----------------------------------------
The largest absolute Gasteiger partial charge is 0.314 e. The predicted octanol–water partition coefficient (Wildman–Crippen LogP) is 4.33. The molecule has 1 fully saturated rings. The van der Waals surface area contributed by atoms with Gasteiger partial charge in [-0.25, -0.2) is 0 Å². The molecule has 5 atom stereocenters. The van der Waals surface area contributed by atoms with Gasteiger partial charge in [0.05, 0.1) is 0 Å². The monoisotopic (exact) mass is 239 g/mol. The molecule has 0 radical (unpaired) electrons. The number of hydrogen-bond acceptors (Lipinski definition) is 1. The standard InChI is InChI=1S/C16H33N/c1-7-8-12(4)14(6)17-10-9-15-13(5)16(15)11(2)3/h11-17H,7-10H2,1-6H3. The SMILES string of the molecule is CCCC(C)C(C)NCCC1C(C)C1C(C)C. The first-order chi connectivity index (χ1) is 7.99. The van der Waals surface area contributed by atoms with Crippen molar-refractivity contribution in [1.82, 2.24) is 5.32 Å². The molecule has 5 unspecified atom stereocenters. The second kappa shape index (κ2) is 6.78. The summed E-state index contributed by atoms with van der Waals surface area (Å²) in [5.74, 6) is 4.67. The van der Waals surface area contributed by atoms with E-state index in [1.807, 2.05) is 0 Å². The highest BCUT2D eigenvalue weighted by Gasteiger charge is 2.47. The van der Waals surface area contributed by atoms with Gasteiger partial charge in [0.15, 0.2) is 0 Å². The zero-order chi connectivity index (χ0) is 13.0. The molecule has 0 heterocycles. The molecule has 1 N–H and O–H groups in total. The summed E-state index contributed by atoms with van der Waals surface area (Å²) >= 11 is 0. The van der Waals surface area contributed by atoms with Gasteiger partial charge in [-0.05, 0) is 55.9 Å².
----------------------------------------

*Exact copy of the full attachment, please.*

The largest absolute Gasteiger partial charge is 0.314 e. The predicted octanol–water partition coefficient (Wildman–Crippen LogP) is 4.33. The molecule has 1 fully saturated rings. The van der Waals surface area contributed by atoms with Gasteiger partial charge in [-0.25, -0.2) is 0 Å². The molecule has 5 atom stereocenters. The van der Waals surface area contributed by atoms with Gasteiger partial charge in [0.05, 0.1) is 0 Å². The monoisotopic (exact) mass is 239 g/mol. The molecule has 0 radical (unpaired) electrons. The number of hydrogen-bond acceptors (Lipinski definition) is 1. The standard InChI is InChI=1S/C16H33N/c1-7-8-12(4)14(6)17-10-9-15-13(5)16(15)11(2)3/h11-17H,7-10H2,1-6H3. The SMILES string of the molecule is CCCC(C)C(C)NCCC1C(C)C1C(C)C. The first-order chi connectivity index (χ1) is 7.99. The van der Waals surface area contributed by atoms with Crippen molar-refractivity contribution in [1.82, 2.24) is 5.32 Å². The molecule has 5 unspecified atom stereocenters. The second kappa shape index (κ2) is 6.78. The summed E-state index contributed by atoms with van der Waals surface area (Å²) in [5.74, 6) is 4.67. The van der Waals surface area contributed by atoms with E-state index in [1.807, 2.05) is 0 Å². The highest BCUT2D eigenvalue weighted by Gasteiger charge is 2.47. The van der Waals surface area contributed by atoms with Gasteiger partial charge in [0.15, 0.2) is 0 Å². The zero-order chi connectivity index (χ0) is 13.0. The molecule has 0 heterocycles. The molecule has 1 N–H and O–H groups in total. The summed E-state index contributed by atoms with van der Waals surface area (Å²) >= 11 is 0. The van der Waals surface area contributed by atoms with Gasteiger partial charge in [-0.05, 0) is 55.9 Å².